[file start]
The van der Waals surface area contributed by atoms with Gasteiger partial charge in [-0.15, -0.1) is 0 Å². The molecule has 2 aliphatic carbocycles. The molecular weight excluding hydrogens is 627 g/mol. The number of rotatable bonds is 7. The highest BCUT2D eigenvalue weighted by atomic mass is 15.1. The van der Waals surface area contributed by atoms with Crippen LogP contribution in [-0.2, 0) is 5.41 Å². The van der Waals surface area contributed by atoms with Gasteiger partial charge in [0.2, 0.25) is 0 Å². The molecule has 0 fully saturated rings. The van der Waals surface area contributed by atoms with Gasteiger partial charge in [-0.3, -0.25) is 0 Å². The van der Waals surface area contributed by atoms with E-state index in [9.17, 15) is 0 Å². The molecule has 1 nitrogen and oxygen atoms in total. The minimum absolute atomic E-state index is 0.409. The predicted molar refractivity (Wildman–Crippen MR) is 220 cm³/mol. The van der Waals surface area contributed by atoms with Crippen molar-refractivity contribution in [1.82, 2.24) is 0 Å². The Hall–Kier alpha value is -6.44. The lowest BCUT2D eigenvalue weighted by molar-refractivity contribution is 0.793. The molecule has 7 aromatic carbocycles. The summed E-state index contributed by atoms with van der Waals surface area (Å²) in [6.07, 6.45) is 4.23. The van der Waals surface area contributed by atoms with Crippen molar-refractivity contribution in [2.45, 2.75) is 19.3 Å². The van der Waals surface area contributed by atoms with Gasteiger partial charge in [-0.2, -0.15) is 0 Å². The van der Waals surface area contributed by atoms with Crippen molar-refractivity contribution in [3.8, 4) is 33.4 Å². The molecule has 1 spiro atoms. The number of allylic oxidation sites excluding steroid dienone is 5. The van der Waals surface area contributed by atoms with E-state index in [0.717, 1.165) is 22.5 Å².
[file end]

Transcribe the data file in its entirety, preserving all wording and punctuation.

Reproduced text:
The van der Waals surface area contributed by atoms with Gasteiger partial charge in [-0.15, -0.1) is 0 Å². The molecule has 2 aliphatic carbocycles. The molecular weight excluding hydrogens is 627 g/mol. The number of rotatable bonds is 7. The highest BCUT2D eigenvalue weighted by atomic mass is 15.1. The van der Waals surface area contributed by atoms with Crippen LogP contribution in [-0.2, 0) is 5.41 Å². The van der Waals surface area contributed by atoms with Gasteiger partial charge in [0.2, 0.25) is 0 Å². The molecule has 0 fully saturated rings. The van der Waals surface area contributed by atoms with Gasteiger partial charge in [-0.3, -0.25) is 0 Å². The van der Waals surface area contributed by atoms with E-state index in [9.17, 15) is 0 Å². The molecule has 1 nitrogen and oxygen atoms in total. The minimum absolute atomic E-state index is 0.409. The predicted molar refractivity (Wildman–Crippen MR) is 220 cm³/mol. The van der Waals surface area contributed by atoms with Crippen molar-refractivity contribution in [1.82, 2.24) is 0 Å². The Hall–Kier alpha value is -6.44. The lowest BCUT2D eigenvalue weighted by molar-refractivity contribution is 0.793. The molecule has 7 aromatic carbocycles. The summed E-state index contributed by atoms with van der Waals surface area (Å²) in [6.07, 6.45) is 4.23. The van der Waals surface area contributed by atoms with Crippen molar-refractivity contribution in [2.45, 2.75) is 19.3 Å². The van der Waals surface area contributed by atoms with Gasteiger partial charge in [-0.2, -0.15) is 0 Å². The van der Waals surface area contributed by atoms with Crippen molar-refractivity contribution in [3.8, 4) is 33.4 Å². The molecule has 1 spiro atoms. The number of allylic oxidation sites excluding steroid dienone is 5. The van der Waals surface area contributed by atoms with E-state index in [0.717, 1.165) is 22.5 Å².